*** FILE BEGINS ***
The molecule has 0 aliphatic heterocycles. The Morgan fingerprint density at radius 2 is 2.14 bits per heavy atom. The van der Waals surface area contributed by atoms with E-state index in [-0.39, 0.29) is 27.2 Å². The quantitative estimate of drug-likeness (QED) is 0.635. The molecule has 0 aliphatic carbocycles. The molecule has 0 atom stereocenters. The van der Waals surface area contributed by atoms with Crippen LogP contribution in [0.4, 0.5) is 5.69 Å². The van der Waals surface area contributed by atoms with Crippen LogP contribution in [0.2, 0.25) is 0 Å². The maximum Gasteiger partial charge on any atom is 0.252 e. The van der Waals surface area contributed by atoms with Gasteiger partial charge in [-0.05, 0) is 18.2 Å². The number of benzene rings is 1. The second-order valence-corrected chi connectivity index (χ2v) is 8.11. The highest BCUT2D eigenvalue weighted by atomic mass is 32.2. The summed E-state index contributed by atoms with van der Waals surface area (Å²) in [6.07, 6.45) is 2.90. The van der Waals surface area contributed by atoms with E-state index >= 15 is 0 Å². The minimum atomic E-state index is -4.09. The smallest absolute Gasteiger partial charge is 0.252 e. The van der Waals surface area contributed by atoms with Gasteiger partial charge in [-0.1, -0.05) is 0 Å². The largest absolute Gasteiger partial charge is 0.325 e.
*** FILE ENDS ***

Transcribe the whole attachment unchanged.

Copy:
The molecule has 0 aliphatic heterocycles. The Morgan fingerprint density at radius 2 is 2.14 bits per heavy atom. The van der Waals surface area contributed by atoms with E-state index in [-0.39, 0.29) is 27.2 Å². The quantitative estimate of drug-likeness (QED) is 0.635. The molecule has 0 aliphatic carbocycles. The molecule has 0 atom stereocenters. The van der Waals surface area contributed by atoms with Crippen LogP contribution in [0.4, 0.5) is 5.69 Å². The van der Waals surface area contributed by atoms with Crippen LogP contribution in [0.2, 0.25) is 0 Å². The maximum Gasteiger partial charge on any atom is 0.252 e. The van der Waals surface area contributed by atoms with Gasteiger partial charge in [-0.05, 0) is 18.2 Å². The number of benzene rings is 1. The second-order valence-corrected chi connectivity index (χ2v) is 8.11. The highest BCUT2D eigenvalue weighted by atomic mass is 32.2. The summed E-state index contributed by atoms with van der Waals surface area (Å²) in [6.07, 6.45) is 2.90. The van der Waals surface area contributed by atoms with E-state index >= 15 is 0 Å². The minimum atomic E-state index is -4.09. The smallest absolute Gasteiger partial charge is 0.252 e. The van der Waals surface area contributed by atoms with Gasteiger partial charge in [-0.1, -0.05) is 0 Å². The largest absolute Gasteiger partial charge is 0.325 e.